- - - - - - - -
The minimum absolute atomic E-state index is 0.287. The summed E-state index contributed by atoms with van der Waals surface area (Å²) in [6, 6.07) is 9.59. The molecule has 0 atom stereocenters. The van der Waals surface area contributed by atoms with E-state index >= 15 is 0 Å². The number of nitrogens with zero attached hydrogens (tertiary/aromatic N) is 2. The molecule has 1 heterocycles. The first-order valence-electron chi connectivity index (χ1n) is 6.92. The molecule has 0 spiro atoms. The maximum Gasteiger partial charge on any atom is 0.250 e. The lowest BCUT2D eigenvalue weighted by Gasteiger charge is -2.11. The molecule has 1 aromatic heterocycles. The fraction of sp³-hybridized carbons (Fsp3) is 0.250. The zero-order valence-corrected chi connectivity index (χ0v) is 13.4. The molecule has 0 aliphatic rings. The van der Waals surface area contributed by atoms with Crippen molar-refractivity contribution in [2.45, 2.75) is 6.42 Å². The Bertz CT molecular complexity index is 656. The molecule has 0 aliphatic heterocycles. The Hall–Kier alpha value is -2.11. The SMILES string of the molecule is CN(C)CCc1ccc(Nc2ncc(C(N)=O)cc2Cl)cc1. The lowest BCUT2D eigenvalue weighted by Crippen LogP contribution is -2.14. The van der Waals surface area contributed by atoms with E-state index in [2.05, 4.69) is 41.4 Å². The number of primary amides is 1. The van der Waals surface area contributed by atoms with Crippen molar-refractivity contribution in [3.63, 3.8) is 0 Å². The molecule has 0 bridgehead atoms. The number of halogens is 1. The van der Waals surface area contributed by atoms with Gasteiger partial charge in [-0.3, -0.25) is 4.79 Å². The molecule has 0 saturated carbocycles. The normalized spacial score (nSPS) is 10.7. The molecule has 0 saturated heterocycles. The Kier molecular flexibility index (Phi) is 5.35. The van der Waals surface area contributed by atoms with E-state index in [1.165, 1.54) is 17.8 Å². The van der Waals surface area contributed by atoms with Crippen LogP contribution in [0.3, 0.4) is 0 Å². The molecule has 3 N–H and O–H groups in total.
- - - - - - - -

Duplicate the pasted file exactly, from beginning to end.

The minimum absolute atomic E-state index is 0.287. The summed E-state index contributed by atoms with van der Waals surface area (Å²) in [6, 6.07) is 9.59. The molecule has 0 atom stereocenters. The van der Waals surface area contributed by atoms with E-state index >= 15 is 0 Å². The number of nitrogens with zero attached hydrogens (tertiary/aromatic N) is 2. The molecule has 1 heterocycles. The first-order valence-electron chi connectivity index (χ1n) is 6.92. The molecule has 0 spiro atoms. The maximum Gasteiger partial charge on any atom is 0.250 e. The lowest BCUT2D eigenvalue weighted by Gasteiger charge is -2.11. The molecule has 1 aromatic heterocycles. The fraction of sp³-hybridized carbons (Fsp3) is 0.250. The zero-order valence-corrected chi connectivity index (χ0v) is 13.4. The molecule has 0 aliphatic rings. The van der Waals surface area contributed by atoms with Crippen molar-refractivity contribution in [2.45, 2.75) is 6.42 Å². The Bertz CT molecular complexity index is 656. The molecule has 0 aliphatic heterocycles. The Hall–Kier alpha value is -2.11. The SMILES string of the molecule is CN(C)CCc1ccc(Nc2ncc(C(N)=O)cc2Cl)cc1. The lowest BCUT2D eigenvalue weighted by Crippen LogP contribution is -2.14. The van der Waals surface area contributed by atoms with E-state index in [2.05, 4.69) is 41.4 Å². The number of primary amides is 1. The van der Waals surface area contributed by atoms with Crippen molar-refractivity contribution in [3.63, 3.8) is 0 Å². The molecule has 0 bridgehead atoms. The number of halogens is 1. The van der Waals surface area contributed by atoms with Gasteiger partial charge in [-0.3, -0.25) is 4.79 Å². The molecule has 0 saturated carbocycles. The normalized spacial score (nSPS) is 10.7. The molecule has 0 saturated heterocycles. The Kier molecular flexibility index (Phi) is 5.35. The van der Waals surface area contributed by atoms with E-state index in [1.165, 1.54) is 17.8 Å². The van der Waals surface area contributed by atoms with Crippen LogP contribution in [0.3, 0.4) is 0 Å². The molecule has 3 N–H and O–H groups in total.